HT-22 hippocampal cells (HT-22 cells) were derived from HT-4 cells, which were immortalized from a primary mouse hippocampal neuronal culture. Cells were obtained from the Chinese Academy of Sciences (Shanghai, China) and cultured in Dulbecco’s modified Eagle’s medium (DMEM, Biological Industries, Israel) supplemented with 10% FBS (Biological Industries, Israel) and 1% penicillin/streptomycin (Beyotime Biotechnology, Shanghai). Cells were maintained in a sterile and humidified atmosphere at 37 ℃ with 5% CO2. Eriodictyol was dissolved in dimethyl sulfoxide (DMSO) and the final concentration of DMSO in culture medium was ≤ 1‰. The method for preparing Aβ1–42 oligomers was as follows: Aβ1–42 was dissolved in DMSO, sonicated for 5 min in a cold-water bath, and then immediately stored at – 80 ℃ as a stock. The Aβ1–42/DMSO solution was diluted with serum-free DMEM to a final concentration of 100 μM and stored at 37 ℃ until use (Sarlak et al. 2019).
Cell viability assay
HT-22 cells were seeded in 96-well microtiter plates, and the cell density was approximately 3 × 103 cells per well. The next day, the cells were incubated with fresh complete culture medium containing eriodictyol (0–128 μmol/L). After 48 h, the viability of HT-22 cells was detected using a CCK-8 assay according to the manufacturer’s instructions, and the absorbance was measured at 450 nm using a SynergyH1 microplate reader (BioTek). Similarly, the role of eriodictyol (0, 1, 2, 4, 8, 16 μM) in Aβ1–42 oligomer-induced cellular damage was measured using the CCK-8 assay, and the concentration of Aβ1–42 oligomers was 20 μM. When VDR was knocked out, the protective effect of ERD on HT-22 cells was still detected using the CCK-8 assay.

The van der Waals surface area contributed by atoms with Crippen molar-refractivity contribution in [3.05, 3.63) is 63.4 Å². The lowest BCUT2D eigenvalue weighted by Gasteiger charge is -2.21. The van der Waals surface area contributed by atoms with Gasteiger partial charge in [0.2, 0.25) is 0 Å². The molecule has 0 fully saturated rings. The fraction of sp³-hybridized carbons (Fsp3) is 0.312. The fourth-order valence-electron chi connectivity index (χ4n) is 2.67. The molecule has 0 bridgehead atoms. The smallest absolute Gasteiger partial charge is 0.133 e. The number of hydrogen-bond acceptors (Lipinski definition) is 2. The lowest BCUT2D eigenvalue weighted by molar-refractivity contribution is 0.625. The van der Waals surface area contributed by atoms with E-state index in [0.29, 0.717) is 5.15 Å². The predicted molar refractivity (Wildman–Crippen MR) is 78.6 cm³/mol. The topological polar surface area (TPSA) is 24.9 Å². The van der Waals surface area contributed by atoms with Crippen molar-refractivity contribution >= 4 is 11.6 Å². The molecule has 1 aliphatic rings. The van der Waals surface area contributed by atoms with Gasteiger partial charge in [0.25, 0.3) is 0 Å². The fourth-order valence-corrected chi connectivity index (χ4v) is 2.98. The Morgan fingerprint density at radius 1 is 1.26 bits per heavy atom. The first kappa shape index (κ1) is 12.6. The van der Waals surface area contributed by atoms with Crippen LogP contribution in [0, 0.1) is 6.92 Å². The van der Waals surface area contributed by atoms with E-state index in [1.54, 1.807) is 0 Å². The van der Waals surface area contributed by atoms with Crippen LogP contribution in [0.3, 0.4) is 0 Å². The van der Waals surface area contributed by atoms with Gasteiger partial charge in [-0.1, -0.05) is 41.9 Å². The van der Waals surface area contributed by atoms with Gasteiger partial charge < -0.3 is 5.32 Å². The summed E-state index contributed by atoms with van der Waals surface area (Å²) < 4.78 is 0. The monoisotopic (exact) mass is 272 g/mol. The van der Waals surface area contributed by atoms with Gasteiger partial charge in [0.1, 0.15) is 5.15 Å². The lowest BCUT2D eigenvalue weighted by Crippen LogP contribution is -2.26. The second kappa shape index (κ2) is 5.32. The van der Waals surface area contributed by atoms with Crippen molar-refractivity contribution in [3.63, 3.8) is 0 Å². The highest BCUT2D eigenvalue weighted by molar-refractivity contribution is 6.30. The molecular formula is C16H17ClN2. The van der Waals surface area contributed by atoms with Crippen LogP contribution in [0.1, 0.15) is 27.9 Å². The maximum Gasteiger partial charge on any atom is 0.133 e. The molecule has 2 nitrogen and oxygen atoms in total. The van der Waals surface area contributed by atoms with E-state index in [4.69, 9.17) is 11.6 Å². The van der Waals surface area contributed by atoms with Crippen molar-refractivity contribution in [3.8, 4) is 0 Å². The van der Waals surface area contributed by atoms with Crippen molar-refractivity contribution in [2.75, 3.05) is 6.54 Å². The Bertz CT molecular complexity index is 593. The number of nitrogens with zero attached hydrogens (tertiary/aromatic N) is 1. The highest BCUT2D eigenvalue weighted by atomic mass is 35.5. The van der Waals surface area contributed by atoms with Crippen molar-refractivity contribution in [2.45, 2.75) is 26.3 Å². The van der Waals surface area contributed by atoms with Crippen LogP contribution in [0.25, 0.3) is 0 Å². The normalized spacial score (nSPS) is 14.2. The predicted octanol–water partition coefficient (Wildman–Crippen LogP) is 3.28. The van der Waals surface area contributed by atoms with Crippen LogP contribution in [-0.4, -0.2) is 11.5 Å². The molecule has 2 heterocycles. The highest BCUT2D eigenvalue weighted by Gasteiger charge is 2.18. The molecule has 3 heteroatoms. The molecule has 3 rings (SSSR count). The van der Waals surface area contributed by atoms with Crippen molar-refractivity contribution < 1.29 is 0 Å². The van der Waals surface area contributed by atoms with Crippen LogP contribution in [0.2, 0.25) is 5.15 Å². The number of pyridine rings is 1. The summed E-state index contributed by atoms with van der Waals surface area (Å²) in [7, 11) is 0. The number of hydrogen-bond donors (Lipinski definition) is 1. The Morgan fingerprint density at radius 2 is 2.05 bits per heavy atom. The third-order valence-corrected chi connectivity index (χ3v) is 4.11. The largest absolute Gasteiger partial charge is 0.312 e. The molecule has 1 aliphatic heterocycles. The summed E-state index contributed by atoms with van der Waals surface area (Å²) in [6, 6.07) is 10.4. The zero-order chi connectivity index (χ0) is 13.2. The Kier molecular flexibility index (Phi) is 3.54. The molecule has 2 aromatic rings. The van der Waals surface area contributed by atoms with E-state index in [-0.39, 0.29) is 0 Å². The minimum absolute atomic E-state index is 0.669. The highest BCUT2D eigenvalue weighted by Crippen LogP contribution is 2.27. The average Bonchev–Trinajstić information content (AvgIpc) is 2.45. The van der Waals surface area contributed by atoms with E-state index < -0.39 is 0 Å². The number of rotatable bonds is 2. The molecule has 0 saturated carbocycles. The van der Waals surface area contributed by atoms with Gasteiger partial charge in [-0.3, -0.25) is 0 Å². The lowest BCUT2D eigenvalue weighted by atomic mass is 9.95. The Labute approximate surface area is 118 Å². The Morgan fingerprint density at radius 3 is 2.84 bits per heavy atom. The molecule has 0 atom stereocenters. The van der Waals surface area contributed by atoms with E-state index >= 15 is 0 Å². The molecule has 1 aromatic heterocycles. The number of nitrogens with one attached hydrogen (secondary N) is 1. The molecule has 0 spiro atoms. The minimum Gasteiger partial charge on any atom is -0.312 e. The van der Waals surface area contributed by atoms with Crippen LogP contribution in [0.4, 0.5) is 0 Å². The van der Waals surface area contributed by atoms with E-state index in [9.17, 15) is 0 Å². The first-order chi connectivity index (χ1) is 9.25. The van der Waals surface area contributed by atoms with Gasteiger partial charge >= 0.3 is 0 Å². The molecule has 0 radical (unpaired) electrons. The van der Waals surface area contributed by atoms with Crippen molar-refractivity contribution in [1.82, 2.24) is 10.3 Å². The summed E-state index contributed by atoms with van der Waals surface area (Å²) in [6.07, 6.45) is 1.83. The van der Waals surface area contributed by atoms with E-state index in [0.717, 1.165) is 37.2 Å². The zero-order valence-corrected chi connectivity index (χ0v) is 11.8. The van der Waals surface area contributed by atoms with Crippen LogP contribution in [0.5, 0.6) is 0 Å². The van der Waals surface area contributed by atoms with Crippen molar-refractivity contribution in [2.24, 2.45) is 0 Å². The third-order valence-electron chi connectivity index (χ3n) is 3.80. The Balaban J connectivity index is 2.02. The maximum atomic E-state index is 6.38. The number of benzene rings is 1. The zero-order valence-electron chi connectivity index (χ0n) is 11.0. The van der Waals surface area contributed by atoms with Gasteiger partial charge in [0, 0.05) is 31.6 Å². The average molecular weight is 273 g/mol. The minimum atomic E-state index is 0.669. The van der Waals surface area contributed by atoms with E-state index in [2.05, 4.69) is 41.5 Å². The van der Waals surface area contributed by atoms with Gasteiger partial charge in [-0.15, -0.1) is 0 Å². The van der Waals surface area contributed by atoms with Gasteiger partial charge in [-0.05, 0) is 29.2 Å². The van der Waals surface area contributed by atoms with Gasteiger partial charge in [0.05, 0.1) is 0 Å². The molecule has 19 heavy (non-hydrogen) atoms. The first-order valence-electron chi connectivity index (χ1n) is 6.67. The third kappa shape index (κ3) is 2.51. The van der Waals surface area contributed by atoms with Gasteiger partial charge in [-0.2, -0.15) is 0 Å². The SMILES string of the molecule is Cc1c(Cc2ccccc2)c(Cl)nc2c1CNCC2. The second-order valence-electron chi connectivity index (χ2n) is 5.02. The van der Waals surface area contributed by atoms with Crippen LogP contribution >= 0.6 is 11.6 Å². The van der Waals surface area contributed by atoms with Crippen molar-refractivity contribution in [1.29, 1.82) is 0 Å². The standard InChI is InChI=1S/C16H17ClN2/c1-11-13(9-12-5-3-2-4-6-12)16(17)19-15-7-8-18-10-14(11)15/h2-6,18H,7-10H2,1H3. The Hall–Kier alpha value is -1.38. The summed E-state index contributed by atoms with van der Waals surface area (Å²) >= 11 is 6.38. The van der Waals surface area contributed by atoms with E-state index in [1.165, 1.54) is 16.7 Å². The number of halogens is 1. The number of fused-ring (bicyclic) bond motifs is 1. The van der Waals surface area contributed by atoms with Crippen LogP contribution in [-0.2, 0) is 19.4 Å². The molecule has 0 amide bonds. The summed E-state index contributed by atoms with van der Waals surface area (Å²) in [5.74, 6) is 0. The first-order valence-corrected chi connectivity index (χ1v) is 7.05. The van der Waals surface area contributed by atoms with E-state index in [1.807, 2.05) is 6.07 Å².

Transmission electron microscopy (TEM) imaging
HT-22 cells were plated in 6 cm cell culture dishes and treated with or without Aβ1–42 oligomers and eriodictyol (2, 4, or 8 μM) for 48 h. HT-22 cells were collected and fixed with 2.5% glutaral for electron microscopy. The cellular ultrastructure was observed, and digital images were acquired using a JEM-1400 PLUS transmission electron microscope (TEM) (Hsieh et al. 2021).
FITC-phalloidin was used to stain the cytoskeleton of HT-22 cells. HT-22 cells were plated in 24-well plates and cultured with culture medium containing 10 μM RA to induce neural axon formation for 3 days. Then, 20 μM Aβ1–42 oligomers were added to the culture medium after cells were pretreated with different concentrations of eriodictyol for 2 h, and culture medium was added to the vehicle control group. Forty-eight hours later, the cells were fixed with 4% (wt/vol) paraformaldehyde for 15 min and sequentially incubated with a FITC-phalloidin solution and DAPI at 37 °C. Finally, images were captured under a fluorescence microscope at 400× magnification and the length of axons was measured using ImageJ software (Jiao et al. 2015).
Propidium iodide (PI) assay
Propidium iodide (PI) assay was performed to measure the cytotoxicity of Aβ1–42 oligomers and the protective effect of eriodictyol on HT-22 cells. HT-22 cells were seeded in 24-well plates at a cell density of approximately 1 × 104 cells per well. The next day, HT-22 cells were pretreated with fresh complete culture medium containing different concentrations of eriodictyol or vehicle for 2 h and then incubated with Aβ1–42 oligomers at 37 ℃, while the control group was only treated with vehicle. After 48 h, the culture medium was removed and cells were washed with 1× PBS one time beforebeing stained with propidium iodide test kit obtained from Beyotime Biotechnology Company. Afterward, the cells were observed, and images were captured using a fluorescence microscope at 100× magnification (Huynh et al. 2021).